As the charge came with a swish of the long putter at the PGA Championship, social media – never the calmest of places – was descending into an ever more rancorous pit of fury.
Adam Scott has yet to win since being reunited with the broomstick he delivered to such devastating effect a few years ago, and he narrowly missed out at Bellerive in August, but Bryson DeChambeau’s won plenty with his unorthodox approach to getting the ball in the hole.
Bernhard Langer and Scott McCarron have also found themselves under attack as armchair viewers get excited about whether the quartet are breaking the rules by anchoring their putting stroke.
It’s all quiet at the moment but this is a row that’s merely festering. As soon as a player who is perceived to have a stroke that could be anchored wins a major tournament there is going to be an outcry of almighty proportions.
But are we justified in getting so cross? Could it actually be that we simply don’t fully understand the anchoring rule as it is written?
“There is no doubt that a misunderstanding of what the rule allows and prohibits is part of this debate,” says David Rickman, the R&A’s rules chief.
“We also recognise when we introduced the rule that we deliberately allowed a number of variations of a putting style. Our focus was on anchored methods of stroke, particularly where the club is used in a kind of pendulum fashion.
“That has been the focus of the regulation. That has meant that belly putting was removed from the game.
“We did believe it was right to not be too prescriptive and a number of these other methods that are now employed – whether it be by Matt Kuchar or Bryson DeChambeau – have the putter grip shaft extending beyond their hands and resting against their forearms. That is all fine.”
The anchoring ban was brought into place in January 2016 and the simmering tension hasn’t shown any signs of dying down since.
In the new Rules of Golf, which came into effect at the start of this year, the R&A and USGA further clarified exactly what is and what isn’t allowed.
There is a simple diagram which tells readers that it’s fine for the grip to rest against the forearm, a la DeChambeau, but that the club can’t be held against the stomach and neither can a forearm nor gripping hand be held against the chest.
Where it has been complicated in practice, as we’ve seen with critics of the stroke of Scott and Langer for example, is the perception that the hand has come into contact with clothing or the body – either before or during the stroke.
Social media has cried foul but, as far as the rules are written, this isn’t classed as anchoring unless it’s deliberate.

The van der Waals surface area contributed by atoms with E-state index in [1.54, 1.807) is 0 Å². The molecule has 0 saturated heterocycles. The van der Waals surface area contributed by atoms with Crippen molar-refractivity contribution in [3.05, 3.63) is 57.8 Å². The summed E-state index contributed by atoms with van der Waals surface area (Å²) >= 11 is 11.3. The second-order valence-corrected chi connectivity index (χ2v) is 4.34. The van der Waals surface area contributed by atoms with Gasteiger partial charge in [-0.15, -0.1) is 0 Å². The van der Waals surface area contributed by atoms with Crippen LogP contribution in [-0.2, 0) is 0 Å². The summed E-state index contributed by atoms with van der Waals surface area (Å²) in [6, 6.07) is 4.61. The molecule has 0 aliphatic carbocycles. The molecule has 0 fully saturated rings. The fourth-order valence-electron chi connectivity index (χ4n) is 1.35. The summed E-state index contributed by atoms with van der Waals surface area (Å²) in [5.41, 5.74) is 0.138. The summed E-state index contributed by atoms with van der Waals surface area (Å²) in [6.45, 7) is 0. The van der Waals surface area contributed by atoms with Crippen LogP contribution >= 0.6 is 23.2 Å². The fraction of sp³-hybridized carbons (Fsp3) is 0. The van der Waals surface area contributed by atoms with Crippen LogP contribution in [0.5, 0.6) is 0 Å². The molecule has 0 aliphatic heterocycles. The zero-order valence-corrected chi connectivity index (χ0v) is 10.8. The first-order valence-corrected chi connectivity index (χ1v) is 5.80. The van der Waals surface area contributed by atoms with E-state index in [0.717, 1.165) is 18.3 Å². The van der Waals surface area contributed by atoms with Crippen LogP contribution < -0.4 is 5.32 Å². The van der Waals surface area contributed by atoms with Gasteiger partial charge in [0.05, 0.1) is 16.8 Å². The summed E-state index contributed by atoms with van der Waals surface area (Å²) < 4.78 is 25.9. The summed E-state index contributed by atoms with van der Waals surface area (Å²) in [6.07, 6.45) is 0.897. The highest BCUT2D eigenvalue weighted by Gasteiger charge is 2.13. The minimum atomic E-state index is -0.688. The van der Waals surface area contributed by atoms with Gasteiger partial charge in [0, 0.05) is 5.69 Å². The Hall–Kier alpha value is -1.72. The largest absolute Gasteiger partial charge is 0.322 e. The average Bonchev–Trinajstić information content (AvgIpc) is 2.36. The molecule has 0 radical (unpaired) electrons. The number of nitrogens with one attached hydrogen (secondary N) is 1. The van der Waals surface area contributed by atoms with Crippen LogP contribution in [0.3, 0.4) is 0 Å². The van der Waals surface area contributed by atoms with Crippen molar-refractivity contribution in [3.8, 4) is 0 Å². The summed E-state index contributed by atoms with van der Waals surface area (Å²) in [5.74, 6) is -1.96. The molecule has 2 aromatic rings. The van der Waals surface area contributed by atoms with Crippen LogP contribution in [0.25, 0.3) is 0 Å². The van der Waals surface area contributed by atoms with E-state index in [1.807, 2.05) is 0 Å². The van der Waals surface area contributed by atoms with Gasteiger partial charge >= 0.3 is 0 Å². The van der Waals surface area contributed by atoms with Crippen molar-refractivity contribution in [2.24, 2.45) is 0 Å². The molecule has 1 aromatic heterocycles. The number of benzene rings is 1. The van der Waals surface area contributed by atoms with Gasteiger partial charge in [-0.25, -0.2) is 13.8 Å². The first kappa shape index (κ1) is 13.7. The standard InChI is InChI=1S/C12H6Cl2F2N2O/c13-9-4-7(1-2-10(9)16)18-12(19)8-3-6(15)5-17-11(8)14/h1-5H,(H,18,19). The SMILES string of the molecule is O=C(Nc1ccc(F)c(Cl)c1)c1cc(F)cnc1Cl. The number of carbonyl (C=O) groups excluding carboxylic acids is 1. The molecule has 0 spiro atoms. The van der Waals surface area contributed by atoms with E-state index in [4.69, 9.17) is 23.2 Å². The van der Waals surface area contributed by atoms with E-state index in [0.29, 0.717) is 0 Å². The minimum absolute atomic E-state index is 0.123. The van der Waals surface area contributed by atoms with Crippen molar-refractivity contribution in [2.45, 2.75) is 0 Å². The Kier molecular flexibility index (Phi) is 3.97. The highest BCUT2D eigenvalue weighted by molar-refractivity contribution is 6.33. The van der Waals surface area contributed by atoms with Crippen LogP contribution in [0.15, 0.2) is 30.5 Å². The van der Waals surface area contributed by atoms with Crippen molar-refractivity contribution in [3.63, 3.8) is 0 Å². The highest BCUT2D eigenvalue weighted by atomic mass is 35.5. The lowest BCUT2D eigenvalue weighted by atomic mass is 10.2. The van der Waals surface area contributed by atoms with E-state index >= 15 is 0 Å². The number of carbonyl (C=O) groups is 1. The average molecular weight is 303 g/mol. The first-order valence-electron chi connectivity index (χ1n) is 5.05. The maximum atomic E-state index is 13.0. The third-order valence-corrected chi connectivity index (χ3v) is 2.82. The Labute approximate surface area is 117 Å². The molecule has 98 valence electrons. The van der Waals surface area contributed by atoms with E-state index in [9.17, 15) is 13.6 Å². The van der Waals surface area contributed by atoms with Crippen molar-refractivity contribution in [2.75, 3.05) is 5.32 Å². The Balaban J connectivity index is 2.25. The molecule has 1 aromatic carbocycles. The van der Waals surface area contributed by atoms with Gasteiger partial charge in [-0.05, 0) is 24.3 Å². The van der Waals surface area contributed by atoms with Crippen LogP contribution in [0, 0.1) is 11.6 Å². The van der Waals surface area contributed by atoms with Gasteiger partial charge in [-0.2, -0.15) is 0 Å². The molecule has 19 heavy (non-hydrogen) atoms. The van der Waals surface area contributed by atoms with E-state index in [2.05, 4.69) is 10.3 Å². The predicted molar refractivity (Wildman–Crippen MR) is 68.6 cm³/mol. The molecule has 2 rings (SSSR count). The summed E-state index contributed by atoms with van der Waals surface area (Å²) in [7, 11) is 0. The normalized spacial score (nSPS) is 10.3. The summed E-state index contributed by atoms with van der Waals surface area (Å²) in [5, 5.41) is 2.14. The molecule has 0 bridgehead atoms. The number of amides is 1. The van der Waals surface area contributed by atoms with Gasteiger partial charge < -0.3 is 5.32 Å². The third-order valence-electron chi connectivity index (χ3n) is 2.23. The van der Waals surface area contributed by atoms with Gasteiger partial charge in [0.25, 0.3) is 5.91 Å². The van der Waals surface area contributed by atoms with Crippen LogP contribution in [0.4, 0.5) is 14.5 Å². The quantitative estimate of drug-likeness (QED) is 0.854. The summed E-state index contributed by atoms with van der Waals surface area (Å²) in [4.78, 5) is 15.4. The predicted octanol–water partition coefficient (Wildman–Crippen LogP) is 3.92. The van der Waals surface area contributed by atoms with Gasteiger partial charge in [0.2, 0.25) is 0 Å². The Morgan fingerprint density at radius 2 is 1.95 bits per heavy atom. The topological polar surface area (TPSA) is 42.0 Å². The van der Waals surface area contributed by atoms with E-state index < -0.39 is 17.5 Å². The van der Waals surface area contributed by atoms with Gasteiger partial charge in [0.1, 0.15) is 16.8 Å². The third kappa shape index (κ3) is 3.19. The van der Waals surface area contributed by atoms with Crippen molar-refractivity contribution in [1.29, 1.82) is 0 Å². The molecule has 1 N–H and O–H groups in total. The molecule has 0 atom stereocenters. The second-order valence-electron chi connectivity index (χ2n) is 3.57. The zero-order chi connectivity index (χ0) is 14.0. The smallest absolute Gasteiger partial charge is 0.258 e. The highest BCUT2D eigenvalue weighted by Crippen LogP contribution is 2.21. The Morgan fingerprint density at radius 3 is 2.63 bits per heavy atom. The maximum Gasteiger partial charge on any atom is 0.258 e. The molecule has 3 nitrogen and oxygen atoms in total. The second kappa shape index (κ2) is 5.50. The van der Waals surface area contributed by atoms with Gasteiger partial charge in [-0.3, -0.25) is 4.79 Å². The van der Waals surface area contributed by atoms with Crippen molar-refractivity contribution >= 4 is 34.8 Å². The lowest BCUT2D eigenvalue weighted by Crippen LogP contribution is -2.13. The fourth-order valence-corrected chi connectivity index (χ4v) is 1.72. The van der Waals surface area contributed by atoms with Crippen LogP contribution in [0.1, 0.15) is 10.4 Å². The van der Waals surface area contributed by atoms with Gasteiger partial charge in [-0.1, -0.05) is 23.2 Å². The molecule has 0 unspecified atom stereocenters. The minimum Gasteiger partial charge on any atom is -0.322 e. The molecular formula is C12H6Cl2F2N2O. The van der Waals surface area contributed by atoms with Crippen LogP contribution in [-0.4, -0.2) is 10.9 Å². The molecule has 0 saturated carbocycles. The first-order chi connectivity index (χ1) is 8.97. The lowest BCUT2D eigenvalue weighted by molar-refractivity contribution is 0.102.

Rule 10.1b clearly states that “if the player’s club, gripping hand or forearm merely touches his or her body or clothing during the stroke, without being held against the body, there is no breach of this Rule.”
The interpretation adds that this might occur when a player is wearing loose fitting clothes or rain gear – or has a stroke that holds the club “extremely close to the body”.
So the key thing is that the contact has to to be intentional for it to be a breach.
And this is the nub of the argument for many critics. How can you tell what’s deliberate and what’s inadvertent?
Integrity is the key. When a player tells us they are not anchoring, we’re going to have to try and trust them.
John Paramor, the European Tour’s chief referee, is often quizzed when accusations of anchoring arise in the cauldron of top competition.
And while we might still be unclear what does and does not constitute an illegal stroke, he is in no doubt.
“The rules are very clear,” he explains. “It’s anchoring against the body and doing it wilfully and doing it deliberately.
“If you happened to accidentally touch part of your body with your hand on a particular shot that would not be anchoring. It would be accidental and there would be no problem at all.
“If you wilfully do it then it is a problem.”
None of this ire is the fault of the players either. They are following the rules to the letter.
But if you are expecting the game’s rules makers to suddenly outlaw the different putting strokes that you might perceive to sail close to the wind, you are going to be disappointed.
“Largely what we were trying to achieve with a difficult rule, that was tackling an issue that had been in the game for some time, has been reasonably successful,” Rickman declares.
“Are there elements of it that people don’t like? We understand there are, but we write the rules for people to abide by and we believe in the integrity of players.
“That has served us well here and I think it continues to help us when you have tricky areas of the rules such as anchoring.”
We may not like the long putter, but it seems like we are just going to have to get used to it. And trust that our heroes aren’t taking us for a ride.